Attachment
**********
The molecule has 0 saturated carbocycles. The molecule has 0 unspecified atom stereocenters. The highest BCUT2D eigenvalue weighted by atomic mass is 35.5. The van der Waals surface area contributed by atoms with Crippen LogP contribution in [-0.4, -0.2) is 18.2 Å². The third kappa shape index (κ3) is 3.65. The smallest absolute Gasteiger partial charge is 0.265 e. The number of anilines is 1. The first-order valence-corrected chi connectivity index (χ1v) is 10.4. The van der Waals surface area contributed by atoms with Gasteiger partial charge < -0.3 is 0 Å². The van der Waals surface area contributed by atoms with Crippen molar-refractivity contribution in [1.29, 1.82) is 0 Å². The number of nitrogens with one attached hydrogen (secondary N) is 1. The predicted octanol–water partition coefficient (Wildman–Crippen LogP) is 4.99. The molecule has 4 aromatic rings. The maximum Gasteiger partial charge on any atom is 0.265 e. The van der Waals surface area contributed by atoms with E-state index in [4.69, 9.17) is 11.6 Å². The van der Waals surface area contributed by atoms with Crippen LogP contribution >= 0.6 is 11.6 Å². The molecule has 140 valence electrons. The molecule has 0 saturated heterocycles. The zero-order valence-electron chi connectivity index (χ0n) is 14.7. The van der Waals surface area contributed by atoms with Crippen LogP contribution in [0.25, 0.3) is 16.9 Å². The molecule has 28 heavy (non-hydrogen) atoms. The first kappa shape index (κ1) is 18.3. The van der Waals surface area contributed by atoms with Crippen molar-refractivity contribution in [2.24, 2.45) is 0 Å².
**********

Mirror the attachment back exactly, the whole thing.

The molecule has 0 saturated carbocycles. The molecule has 0 unspecified atom stereocenters. The highest BCUT2D eigenvalue weighted by atomic mass is 35.5. The van der Waals surface area contributed by atoms with Crippen LogP contribution in [-0.4, -0.2) is 18.2 Å². The third kappa shape index (κ3) is 3.65. The smallest absolute Gasteiger partial charge is 0.265 e. The number of anilines is 1. The first-order valence-corrected chi connectivity index (χ1v) is 10.4. The van der Waals surface area contributed by atoms with Gasteiger partial charge < -0.3 is 0 Å². The van der Waals surface area contributed by atoms with Crippen molar-refractivity contribution in [1.29, 1.82) is 0 Å². The number of nitrogens with one attached hydrogen (secondary N) is 1. The predicted octanol–water partition coefficient (Wildman–Crippen LogP) is 4.99. The molecule has 4 aromatic rings. The maximum Gasteiger partial charge on any atom is 0.265 e. The van der Waals surface area contributed by atoms with E-state index in [4.69, 9.17) is 11.6 Å². The van der Waals surface area contributed by atoms with Crippen LogP contribution >= 0.6 is 11.6 Å². The molecule has 140 valence electrons. The molecule has 0 saturated heterocycles. The zero-order valence-electron chi connectivity index (χ0n) is 14.7. The van der Waals surface area contributed by atoms with Crippen LogP contribution in [0.25, 0.3) is 16.9 Å². The molecule has 28 heavy (non-hydrogen) atoms. The first kappa shape index (κ1) is 18.3. The van der Waals surface area contributed by atoms with Crippen molar-refractivity contribution in [2.24, 2.45) is 0 Å².